Hold on to your secret agents

(Reading time: 3m, 16s)

Technology and design research have a way of exposing fractures within an organization.

Take Google Analytics as an example. For it to really provide any value to an organization, you have to create goals. Goals are what let you identify positive and negative patterns around more meaningful KPIs — things like:

  • People who visit this page are far more likely to become a member
  • After we updated the donation page, donations dropped
  • People who visit on an Android phone are far less likely to purchase
  • People who encountered this ad are more likely to buy a ticket than those who come from this other ad
  • Newsletter subscribers are twice as likely to buy than Facebook followers
  • And so on and on

If you don’t have goals in place, you can look at things like bounce rate or pageviews or visits … and every time you look at any of those data points you’ll wind up asking, “So what?”

So what if a page has an 80% bounce rate? If that page has your phone number on it and you want people calling you, then that bounce rate could signal that 80% of the people who visit that page are actually doing exactly what you want them to do. You can’t know unless you have events in place that trigger goals.

So what if people on average spend 20 minutes on your website? Are they amazed at the wonderful work you’re doing? Or are they enjoying a bag of popcorn while looking on in horror at your train wreck of a website? Are people who spend more time on the site more or less likely to purchase? It's hard to know unless you have goals in place.

We get it, Kyle. Goals are important.

Great — now, to create goals, you need to hook Google Analytics up to your CRM or form solution or doohickey you’re using to facilitate those website transactions.

Uh oh.

Here’s when you hit a wall.

The CRM form doohickey is controlled by your organization’s Director of Gatekeeping, and he will murder everyone you’ve ever loved before he shares his toys with you.


The other day I wrote about undervalued criteria for evaluating software — I said that one criteria people often overlook is whether the software solution can integrate with other systems either natively or using some third-party service like Zapier.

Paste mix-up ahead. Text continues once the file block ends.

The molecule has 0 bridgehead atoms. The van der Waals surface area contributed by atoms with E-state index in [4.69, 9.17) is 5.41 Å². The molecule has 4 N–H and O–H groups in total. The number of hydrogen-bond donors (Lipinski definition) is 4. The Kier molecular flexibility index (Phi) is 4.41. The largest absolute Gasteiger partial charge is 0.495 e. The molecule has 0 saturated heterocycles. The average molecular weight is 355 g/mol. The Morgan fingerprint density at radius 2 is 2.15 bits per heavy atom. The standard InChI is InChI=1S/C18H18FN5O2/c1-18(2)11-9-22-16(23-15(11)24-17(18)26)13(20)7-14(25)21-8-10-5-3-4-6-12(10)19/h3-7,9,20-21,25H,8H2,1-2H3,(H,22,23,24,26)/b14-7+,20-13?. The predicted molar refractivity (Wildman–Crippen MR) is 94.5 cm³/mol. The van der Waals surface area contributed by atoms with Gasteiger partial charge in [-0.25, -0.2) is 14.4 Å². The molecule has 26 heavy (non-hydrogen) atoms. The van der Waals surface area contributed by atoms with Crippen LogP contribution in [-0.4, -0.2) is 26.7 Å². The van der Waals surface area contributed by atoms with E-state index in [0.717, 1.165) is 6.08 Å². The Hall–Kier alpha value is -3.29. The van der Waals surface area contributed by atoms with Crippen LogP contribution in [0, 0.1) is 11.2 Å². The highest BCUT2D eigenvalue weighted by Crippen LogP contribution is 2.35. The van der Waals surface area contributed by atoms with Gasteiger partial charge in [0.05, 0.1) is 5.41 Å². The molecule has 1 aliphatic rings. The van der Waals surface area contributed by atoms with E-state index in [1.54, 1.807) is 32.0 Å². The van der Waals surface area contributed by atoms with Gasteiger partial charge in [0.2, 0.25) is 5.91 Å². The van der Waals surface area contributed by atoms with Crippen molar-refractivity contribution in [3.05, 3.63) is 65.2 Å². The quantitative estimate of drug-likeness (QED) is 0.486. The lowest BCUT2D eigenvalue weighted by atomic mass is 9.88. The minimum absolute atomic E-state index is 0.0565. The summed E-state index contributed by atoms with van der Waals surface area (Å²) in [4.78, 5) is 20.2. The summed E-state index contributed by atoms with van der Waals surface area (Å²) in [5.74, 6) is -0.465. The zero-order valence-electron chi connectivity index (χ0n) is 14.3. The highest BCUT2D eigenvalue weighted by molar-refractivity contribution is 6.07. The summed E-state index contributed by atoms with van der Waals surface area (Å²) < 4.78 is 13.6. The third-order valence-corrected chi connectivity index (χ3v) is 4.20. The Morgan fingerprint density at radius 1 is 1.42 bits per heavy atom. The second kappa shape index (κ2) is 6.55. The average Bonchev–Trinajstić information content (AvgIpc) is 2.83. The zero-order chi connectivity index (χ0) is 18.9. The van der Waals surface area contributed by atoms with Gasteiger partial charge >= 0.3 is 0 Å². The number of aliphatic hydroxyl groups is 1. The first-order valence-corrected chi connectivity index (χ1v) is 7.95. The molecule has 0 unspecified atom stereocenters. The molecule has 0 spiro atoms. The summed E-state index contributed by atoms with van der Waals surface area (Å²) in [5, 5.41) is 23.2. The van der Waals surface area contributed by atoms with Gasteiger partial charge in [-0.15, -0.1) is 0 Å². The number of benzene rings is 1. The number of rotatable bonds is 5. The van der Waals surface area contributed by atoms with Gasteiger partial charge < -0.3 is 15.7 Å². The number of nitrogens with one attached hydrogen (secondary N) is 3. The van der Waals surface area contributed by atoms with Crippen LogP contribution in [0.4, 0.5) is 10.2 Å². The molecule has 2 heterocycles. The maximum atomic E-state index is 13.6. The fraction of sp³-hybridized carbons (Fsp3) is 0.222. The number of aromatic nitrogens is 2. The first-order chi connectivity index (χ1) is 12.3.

But all the APIs in the world won’t help you if you’re in an environment where you have to put on body armor before requesting access to the CRM.

I’ve been thinking about all this since I spoke with a woman over the phone recently who used to work as a marketing specialist at a museum. She had great things to say about the museum, but she was frustrated that she was unable to persuade leaders to share information across departments.

And that’s the thing — integration isn’t optional.

Disintegration will drain an organization of talent and makes it brittle.

The point of systems integration is to gain a more holistic view of the organization and its relationship to its audience.

You cannot know if something is broken without feedback. You cannot know where to devote your time and attention in ways that will be truly valuable and have the greatest impact without lots of different kinds of feedback from constituents.

Technology is one important way to get that feedback, but you’ll only get so far if people within the organization feel threatened by feedback or resist sharing information because they’re afraid of losing status.

A well-integrated organization where collaboration is incentivized is becoming a requirement. Organizations that prioritize user needs over established hierarchies operate a distinct advantage over those that are defined by distinct and rigid functions.

So what, Kyle? Why does this matter? And what’s the takeaway?

This matters to me because design research can’t thrive without an integrated and open culture.

And one nice thing about having this mailing list is that I have a direct line to a growing number of decision-makers at museums, which means I get to shout from my little rooftop:

Feedback belongs to everyone and no one.

And maybe some people will read this, and they’ll think of that one employee who is going around knocking on unexpected doors, asking unusual questions, and trying to use technology in new ways. And maybe they’ll go check in with her and help her overcome whatever obstacles she’s facing.

It’s likely she has a flattened worldview, which is your audience’s worldview. She’s an outsider on the inside — a secret agent working on behalf of your constituents. Try to help her.

At the very least, let her set up your Google Analytics account properly.

Thanks for reading,


Kyle Bowen